Lanolin Allergy: History, Epidemiology, Responsible Allergens, and Management

Bailey Lee; Erin Warshaw


Dermatitis. 2008;19(2):63-72. 

In This Article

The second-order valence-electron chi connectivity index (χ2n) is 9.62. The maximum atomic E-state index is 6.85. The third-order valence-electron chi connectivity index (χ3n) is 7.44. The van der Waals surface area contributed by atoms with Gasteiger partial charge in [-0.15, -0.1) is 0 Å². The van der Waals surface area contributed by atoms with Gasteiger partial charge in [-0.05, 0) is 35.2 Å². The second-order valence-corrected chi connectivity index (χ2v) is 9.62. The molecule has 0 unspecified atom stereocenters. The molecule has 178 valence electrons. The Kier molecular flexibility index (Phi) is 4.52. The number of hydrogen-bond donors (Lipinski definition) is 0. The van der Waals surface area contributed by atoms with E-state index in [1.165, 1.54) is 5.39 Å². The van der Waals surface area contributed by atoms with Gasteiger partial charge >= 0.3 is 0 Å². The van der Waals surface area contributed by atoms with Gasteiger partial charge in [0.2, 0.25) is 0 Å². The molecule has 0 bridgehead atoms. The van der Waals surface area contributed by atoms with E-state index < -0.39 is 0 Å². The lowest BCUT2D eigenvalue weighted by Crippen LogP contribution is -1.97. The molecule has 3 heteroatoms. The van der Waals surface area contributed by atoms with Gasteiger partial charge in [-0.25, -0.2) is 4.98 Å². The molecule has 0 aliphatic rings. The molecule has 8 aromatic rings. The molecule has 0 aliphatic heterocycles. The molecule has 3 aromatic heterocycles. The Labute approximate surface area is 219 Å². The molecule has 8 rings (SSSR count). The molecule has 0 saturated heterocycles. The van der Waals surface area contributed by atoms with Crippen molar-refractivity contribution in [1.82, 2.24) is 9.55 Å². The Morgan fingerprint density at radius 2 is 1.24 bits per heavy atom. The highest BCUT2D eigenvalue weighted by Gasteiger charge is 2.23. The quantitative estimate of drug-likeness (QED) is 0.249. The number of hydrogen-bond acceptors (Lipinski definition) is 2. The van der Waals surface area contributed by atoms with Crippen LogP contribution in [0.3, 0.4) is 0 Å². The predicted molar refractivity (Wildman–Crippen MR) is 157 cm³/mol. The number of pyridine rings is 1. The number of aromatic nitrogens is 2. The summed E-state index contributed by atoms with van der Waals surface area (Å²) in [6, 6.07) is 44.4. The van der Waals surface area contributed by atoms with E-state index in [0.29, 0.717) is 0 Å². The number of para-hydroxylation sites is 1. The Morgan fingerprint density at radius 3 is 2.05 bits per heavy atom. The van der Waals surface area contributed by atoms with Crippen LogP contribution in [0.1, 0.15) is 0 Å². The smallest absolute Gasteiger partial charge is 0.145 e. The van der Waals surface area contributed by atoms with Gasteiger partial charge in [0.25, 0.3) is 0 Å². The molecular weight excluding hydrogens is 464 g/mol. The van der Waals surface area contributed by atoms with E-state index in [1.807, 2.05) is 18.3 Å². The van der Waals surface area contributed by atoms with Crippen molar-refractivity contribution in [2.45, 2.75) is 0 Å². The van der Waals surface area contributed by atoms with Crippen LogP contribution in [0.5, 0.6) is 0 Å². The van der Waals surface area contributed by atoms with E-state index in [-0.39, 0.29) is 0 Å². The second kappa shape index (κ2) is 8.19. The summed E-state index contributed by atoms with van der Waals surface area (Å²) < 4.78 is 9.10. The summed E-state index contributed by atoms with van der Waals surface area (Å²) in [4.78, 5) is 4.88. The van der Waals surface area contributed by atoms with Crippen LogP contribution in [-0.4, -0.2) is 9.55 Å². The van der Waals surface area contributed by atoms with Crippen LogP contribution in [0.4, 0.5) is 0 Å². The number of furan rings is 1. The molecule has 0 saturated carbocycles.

When discussing allergy to lanolin, it is important to understand the various terminology and synonyms that can be used. The different names and derivatives of lanolin are daunting; this review focuses on compounds commonly used in patch-testing clinics to detect lanolin allergy. Lanolin, in a general sense, refers to “adeps lanae,” the term used for purified wool fat as described above. It is also synonymous with “anhydrous lanolin” and the “wool fat” of the British Pharmacopoeia (BP) ( Table 2 ). The “lanolin” of the United States Pharmacopeia is simply the addition of varying amounts of water to anhydrous lanolin. Eucerin (not the commercial cream marketed under the same name) is composed of paraffins and a mixture of sterols and alcohols obtained from wool fat. A more modern term for this product is “wool alcohols ointment BP.”[4,5] The consumer product Eucerin (Beiersdorf, Hamburg, Germany) contains lanolin alcohols, petrolatum, mineral oil, water, and preservatives. This product is not to be confused with Eucerit (Beiersdorf), which is a purified lanolin alcohol product containing high concentrations of cholesterol. Amerchol L-101 (Amerchol, Edison, NJ) is often used in patch testing today (Amerchol L-101 is now sold as Vilvanolin L-101 [Wickliffe, OH]). It is a concentrated absorption base composed of lanolin alcohols and mineral oil.[7]


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